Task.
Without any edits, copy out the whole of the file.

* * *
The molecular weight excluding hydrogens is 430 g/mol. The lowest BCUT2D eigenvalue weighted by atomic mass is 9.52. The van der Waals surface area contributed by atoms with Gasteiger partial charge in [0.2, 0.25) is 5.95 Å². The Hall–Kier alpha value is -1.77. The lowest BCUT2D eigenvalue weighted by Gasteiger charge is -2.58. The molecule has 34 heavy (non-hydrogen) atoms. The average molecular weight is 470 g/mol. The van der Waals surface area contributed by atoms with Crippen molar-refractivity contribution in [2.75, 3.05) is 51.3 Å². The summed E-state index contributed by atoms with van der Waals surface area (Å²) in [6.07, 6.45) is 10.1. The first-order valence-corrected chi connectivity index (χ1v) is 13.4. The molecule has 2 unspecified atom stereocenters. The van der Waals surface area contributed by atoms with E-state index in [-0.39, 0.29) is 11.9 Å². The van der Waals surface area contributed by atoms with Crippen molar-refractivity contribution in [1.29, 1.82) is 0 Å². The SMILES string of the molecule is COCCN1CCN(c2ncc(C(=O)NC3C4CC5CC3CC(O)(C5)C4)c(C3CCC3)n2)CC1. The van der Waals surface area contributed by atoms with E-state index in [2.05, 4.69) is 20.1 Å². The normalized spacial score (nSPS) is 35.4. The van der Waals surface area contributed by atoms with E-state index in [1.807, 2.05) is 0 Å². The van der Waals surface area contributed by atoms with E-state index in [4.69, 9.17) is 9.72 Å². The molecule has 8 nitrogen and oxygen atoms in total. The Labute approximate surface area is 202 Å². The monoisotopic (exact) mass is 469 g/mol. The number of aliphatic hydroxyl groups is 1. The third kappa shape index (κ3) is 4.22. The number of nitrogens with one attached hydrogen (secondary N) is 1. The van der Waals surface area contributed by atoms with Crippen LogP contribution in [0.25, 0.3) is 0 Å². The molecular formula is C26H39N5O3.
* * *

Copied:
The molecular weight excluding hydrogens is 430 g/mol. The lowest BCUT2D eigenvalue weighted by atomic mass is 9.52. The van der Waals surface area contributed by atoms with Gasteiger partial charge in [0.2, 0.25) is 5.95 Å². The Hall–Kier alpha value is -1.77. The lowest BCUT2D eigenvalue weighted by Gasteiger charge is -2.58. The molecule has 34 heavy (non-hydrogen) atoms. The average molecular weight is 470 g/mol. The van der Waals surface area contributed by atoms with Crippen molar-refractivity contribution in [2.75, 3.05) is 51.3 Å². The summed E-state index contributed by atoms with van der Waals surface area (Å²) in [6.07, 6.45) is 10.1. The first-order valence-corrected chi connectivity index (χ1v) is 13.4. The molecule has 2 unspecified atom stereocenters. The van der Waals surface area contributed by atoms with E-state index in [-0.39, 0.29) is 11.9 Å². The van der Waals surface area contributed by atoms with Crippen molar-refractivity contribution in [1.29, 1.82) is 0 Å². The SMILES string of the molecule is COCCN1CCN(c2ncc(C(=O)NC3C4CC5CC3CC(O)(C5)C4)c(C3CCC3)n2)CC1. The van der Waals surface area contributed by atoms with E-state index in [2.05, 4.69) is 20.1 Å². The normalized spacial score (nSPS) is 35.4. The van der Waals surface area contributed by atoms with E-state index in [1.807, 2.05) is 0 Å². The van der Waals surface area contributed by atoms with E-state index in [4.69, 9.17) is 9.72 Å². The molecule has 8 nitrogen and oxygen atoms in total. The Labute approximate surface area is 202 Å². The monoisotopic (exact) mass is 469 g/mol. The number of aliphatic hydroxyl groups is 1. The third kappa shape index (κ3) is 4.22. The number of nitrogens with one attached hydrogen (secondary N) is 1. The van der Waals surface area contributed by atoms with Crippen LogP contribution in [0.25, 0.3) is 0 Å². The molecular formula is C26H39N5O3.